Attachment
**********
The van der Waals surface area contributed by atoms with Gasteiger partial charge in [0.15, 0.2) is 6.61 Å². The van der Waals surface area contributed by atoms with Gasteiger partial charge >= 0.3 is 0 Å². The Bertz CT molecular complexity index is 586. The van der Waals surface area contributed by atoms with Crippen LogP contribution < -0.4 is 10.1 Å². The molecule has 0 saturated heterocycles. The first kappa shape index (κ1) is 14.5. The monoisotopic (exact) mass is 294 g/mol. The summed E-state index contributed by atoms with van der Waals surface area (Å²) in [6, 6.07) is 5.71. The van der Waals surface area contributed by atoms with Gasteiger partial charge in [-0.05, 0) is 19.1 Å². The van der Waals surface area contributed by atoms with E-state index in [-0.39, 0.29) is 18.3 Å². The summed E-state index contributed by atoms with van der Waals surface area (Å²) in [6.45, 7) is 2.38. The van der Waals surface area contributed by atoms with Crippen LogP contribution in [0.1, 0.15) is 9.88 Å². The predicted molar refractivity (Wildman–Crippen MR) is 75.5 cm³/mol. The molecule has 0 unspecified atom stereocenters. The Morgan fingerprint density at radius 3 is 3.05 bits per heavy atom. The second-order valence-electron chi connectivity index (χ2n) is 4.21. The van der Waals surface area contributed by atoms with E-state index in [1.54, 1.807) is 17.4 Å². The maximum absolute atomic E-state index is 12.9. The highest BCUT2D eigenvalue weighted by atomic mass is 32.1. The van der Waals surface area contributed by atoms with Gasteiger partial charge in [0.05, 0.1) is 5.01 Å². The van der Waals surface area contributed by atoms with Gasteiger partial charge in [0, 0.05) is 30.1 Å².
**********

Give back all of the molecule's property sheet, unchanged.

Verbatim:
The van der Waals surface area contributed by atoms with Gasteiger partial charge in [0.15, 0.2) is 6.61 Å². The van der Waals surface area contributed by atoms with Gasteiger partial charge >= 0.3 is 0 Å². The Bertz CT molecular complexity index is 586. The van der Waals surface area contributed by atoms with Crippen LogP contribution < -0.4 is 10.1 Å². The molecule has 0 saturated heterocycles. The first kappa shape index (κ1) is 14.5. The monoisotopic (exact) mass is 294 g/mol. The summed E-state index contributed by atoms with van der Waals surface area (Å²) in [6, 6.07) is 5.71. The van der Waals surface area contributed by atoms with Gasteiger partial charge in [-0.05, 0) is 19.1 Å². The van der Waals surface area contributed by atoms with E-state index in [-0.39, 0.29) is 18.3 Å². The summed E-state index contributed by atoms with van der Waals surface area (Å²) in [6.45, 7) is 2.38. The van der Waals surface area contributed by atoms with Crippen LogP contribution in [0.1, 0.15) is 9.88 Å². The predicted molar refractivity (Wildman–Crippen MR) is 75.5 cm³/mol. The molecule has 0 unspecified atom stereocenters. The Morgan fingerprint density at radius 3 is 3.05 bits per heavy atom. The second-order valence-electron chi connectivity index (χ2n) is 4.21. The van der Waals surface area contributed by atoms with E-state index in [1.54, 1.807) is 17.4 Å². The maximum absolute atomic E-state index is 12.9. The highest BCUT2D eigenvalue weighted by atomic mass is 32.1. The van der Waals surface area contributed by atoms with Gasteiger partial charge in [0.05, 0.1) is 5.01 Å². The van der Waals surface area contributed by atoms with Gasteiger partial charge in [0, 0.05) is 30.1 Å².